His attorney added that Dr. Huntsman's patients sign a disclosure form that informs them of his financial relationship with NuVasive. The form does not state how much money he was paid by the company, but his attorney said the "patient certainly can ask questions if they desire to know more."
Last year in a regulatory filing, NuVasive revealed that it was being investigated by the U.S. Department of Health and Human Services (HHS) for possible false claims submitted to Medicare and Medicaid. No other details of the probe have been made public, including whether any doctors are under investigation.
The data also indicates Dr. Richard Hynes of Melbourne, Florida performed 107 fusions on four or more vertebrae - tied for the third most in the country. Medtronic, another spinal implant maker, paid Dr. Hynes and his LLC $767,000 over just the twelve months ending in June of 2013. The money was for helping to design new products, training, and other services, Medtronic's website says.
Medtronic began disclosing payments to doctors after coming under scrutiny from U.S. Senator Charles Grassley. Two separate whistleblower lawsuits filed by former employees had alleged that the company paid surgeons sham consulting and royalty fees for implanting its devices. In 2006, the company settled one of the suits for $40 million, while denying wrongdoing. The other suit was dismissed.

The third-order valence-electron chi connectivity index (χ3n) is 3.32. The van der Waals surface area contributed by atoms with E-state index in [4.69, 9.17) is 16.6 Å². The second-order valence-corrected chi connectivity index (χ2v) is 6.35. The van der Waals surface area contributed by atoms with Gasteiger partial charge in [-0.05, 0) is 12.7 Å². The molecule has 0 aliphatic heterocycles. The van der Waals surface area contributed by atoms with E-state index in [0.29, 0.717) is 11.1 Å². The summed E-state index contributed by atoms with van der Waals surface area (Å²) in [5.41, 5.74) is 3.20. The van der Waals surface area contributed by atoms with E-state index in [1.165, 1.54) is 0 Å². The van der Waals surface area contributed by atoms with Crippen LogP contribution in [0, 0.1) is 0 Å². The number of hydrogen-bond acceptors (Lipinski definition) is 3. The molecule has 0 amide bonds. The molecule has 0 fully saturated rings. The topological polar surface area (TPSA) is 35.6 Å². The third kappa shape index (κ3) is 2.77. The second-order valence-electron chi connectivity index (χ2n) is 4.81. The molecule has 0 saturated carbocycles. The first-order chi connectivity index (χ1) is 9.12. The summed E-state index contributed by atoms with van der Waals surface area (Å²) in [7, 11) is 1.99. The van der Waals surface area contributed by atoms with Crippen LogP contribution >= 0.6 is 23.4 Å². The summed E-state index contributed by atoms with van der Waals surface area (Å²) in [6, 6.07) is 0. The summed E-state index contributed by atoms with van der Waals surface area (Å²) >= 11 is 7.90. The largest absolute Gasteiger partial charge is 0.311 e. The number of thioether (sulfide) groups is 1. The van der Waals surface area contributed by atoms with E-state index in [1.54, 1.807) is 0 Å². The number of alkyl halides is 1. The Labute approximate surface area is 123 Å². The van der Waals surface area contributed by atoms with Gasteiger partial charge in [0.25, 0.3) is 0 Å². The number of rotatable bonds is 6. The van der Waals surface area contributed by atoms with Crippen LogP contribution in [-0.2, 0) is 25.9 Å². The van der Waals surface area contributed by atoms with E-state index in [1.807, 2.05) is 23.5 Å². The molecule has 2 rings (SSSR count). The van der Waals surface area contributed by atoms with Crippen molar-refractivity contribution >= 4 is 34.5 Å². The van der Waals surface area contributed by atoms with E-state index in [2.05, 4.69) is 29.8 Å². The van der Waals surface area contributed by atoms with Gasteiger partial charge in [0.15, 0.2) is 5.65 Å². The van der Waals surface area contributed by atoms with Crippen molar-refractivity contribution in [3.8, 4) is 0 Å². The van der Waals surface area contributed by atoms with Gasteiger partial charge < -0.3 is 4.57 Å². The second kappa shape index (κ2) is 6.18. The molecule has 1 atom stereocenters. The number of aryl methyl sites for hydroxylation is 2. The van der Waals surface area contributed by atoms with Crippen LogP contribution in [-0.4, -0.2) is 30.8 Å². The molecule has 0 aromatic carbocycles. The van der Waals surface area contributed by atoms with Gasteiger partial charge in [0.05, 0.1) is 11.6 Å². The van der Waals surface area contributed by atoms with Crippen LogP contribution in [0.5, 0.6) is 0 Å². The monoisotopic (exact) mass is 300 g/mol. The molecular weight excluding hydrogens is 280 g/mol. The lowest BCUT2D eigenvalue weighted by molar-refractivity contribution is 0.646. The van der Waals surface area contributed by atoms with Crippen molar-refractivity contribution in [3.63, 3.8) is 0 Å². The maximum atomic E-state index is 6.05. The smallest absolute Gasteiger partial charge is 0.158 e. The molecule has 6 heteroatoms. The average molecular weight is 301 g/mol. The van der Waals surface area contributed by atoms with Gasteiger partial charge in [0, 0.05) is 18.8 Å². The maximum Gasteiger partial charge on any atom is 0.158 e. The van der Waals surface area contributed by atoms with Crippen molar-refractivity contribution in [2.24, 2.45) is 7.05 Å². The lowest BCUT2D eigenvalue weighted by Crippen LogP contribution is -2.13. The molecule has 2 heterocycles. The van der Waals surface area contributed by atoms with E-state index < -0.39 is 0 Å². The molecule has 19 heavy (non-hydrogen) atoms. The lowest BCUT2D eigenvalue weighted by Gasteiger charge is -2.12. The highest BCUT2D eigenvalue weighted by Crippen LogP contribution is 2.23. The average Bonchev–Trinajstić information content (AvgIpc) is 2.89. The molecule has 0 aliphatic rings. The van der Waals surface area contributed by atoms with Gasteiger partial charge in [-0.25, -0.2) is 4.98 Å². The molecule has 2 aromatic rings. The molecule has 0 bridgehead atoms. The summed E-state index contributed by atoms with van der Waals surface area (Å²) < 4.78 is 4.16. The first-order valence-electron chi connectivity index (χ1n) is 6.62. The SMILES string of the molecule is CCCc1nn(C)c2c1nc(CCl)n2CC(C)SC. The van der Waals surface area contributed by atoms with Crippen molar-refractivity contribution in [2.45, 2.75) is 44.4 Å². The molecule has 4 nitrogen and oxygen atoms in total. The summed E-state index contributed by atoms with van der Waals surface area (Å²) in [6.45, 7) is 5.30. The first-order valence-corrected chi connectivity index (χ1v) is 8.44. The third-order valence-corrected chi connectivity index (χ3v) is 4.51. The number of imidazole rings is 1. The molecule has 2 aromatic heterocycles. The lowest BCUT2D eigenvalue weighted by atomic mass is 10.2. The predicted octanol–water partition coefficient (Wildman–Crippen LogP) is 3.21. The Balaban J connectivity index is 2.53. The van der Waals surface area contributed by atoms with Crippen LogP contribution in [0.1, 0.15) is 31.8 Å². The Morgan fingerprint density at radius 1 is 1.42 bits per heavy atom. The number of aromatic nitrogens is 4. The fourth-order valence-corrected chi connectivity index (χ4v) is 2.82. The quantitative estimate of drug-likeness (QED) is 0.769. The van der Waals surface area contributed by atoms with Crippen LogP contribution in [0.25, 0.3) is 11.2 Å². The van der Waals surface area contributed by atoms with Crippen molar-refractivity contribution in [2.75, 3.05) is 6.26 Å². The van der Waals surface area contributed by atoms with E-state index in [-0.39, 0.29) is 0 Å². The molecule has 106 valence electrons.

Dr. Hynes would not agree to an interview or provide a statement, but Medtronic insisted that its consulting and royalty arrangements are vital to innovation and advancing patient care. The company added that surgeons are not paid royalties for devices they implant during their own surgeries to avoid conflicts of interest.
"Our current agreements contain required disclosures by our consultants to ensure transparency," a spokesman wrote, "and we have a rigorous process to ensure our consulting relationships are proper."
Medical device companies are not yet required by law to disclose financial relationships with doctors, but later this year, all payments larger than $10 will be made public under the Physician Payment Sunshine Act. The first release of that information is expected in September, and it will cover the period of August to December 2013.
Dr. Charles Burton, President of the Association for Medical Ethics, has been an outspoken supporter of the law. "In my opinion, the importance of the Physician Sunshine Act will be its continuing role as a visible reminder to physicians that the patient's best interests should always come first," he said.
How the Medicare data was compiled